Elly Ney (1882-1968) emerged as a leading exponent of the Leschetizky school of pianism and a became a “high priestess” of Beethoven in her own lifetime. Recording prolifically right to the end of a chequered career–she was indelibly associated with National Socialism as Hitler’s favorite musical artist–Ney made a series of recordings for the Colisseum label that reveal a permanent beauty of tone applied over a smear of faulty fingerings. But in 1906, shortly after her graduation from classes with Emil von Sauer–the Brahms F Minor Sonata provided her exam piece–Ney gained access to the Welte Mignon studio, along with fellow musicians Carl Freidberg and Artur Nikisch. These are her earliest inscriptions, and they pay tribute to a refined and flexible approach to music, where the independence of the hands and free rubato marked the accepted style of performance.
Ney opens with the two latter movements of the A-flat Major Sonata of Beethoven, Op. 110, taken rather furioso, with Ney’s leaping over the sforzati and not respecting pauses much. She applies a firm hand to the fugue, making it sing even while stumbling over some knotty passages. The G Major Chaconne of Handel–long a favorite of contemporary Edwin Fischer–had been assigned to her by teacher Isidor Seiss, Ney executes brilliantly, a series of distinct pearls. Ney’s rubato in the scho effects of the Brahms slow movement may seem excessive to our tastes, but they were the common romantic license of her day. The Romance from Op. 118 moves as vertically as it does horizontally, the series of trills over a pedal achieving a soft, carillon effect. The Liszt emerges as stylistically idiomatic as a liquid salon piece that ends with the same flourish as a Brahms Hungarian Dance. Recall that Ney had been hailed as “the female Paderewski.” The Rubinstein Gavotte, another glittery, salon exercise in tricky metrics and a light hand, passes by unostentatiously. Bernhard Koehler remains an unknown entity: his Caprice hums through several octaves in echo, pleasantly forgettable. Hugo Kaun enjoyed more popularity as a turn-of-the-century salon figure, and his tritely sentimental Serenade sounds like third-rate Lehar. The Naila Waltz transcription–later a staple of Geza Anda–enjoys a plethora of color details, the syncopations jaunty and the main melodic tissue suddenly thrust forth among a panoply of chirps and mews. Reproduced on the modern Steinway D, Ney’s sound comes across as that of natural virtuoso, a lyric, even occasionally flamboyant personality, the Germans’ answer to Teresa Carreno.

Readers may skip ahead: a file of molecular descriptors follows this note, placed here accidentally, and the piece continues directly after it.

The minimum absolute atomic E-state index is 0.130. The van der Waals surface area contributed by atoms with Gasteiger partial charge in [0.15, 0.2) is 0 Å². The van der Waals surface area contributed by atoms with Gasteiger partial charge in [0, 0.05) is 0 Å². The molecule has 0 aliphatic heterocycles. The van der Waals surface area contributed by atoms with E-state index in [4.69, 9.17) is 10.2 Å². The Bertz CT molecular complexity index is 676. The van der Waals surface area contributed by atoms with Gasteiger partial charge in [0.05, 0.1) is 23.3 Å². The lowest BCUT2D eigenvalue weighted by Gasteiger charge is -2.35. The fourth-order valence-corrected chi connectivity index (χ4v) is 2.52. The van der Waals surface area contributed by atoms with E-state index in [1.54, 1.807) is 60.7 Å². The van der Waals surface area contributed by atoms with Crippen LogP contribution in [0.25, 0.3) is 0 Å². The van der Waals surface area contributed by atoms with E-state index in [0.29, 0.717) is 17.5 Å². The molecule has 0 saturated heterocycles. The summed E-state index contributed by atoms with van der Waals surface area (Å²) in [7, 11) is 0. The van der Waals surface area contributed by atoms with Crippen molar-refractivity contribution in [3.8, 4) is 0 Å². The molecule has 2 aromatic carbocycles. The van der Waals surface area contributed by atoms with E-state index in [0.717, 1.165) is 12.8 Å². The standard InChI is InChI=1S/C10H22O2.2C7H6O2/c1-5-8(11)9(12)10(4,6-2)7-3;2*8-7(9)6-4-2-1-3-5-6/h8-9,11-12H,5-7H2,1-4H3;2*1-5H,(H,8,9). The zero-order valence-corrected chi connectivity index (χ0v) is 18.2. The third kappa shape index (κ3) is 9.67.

— Gary Lemco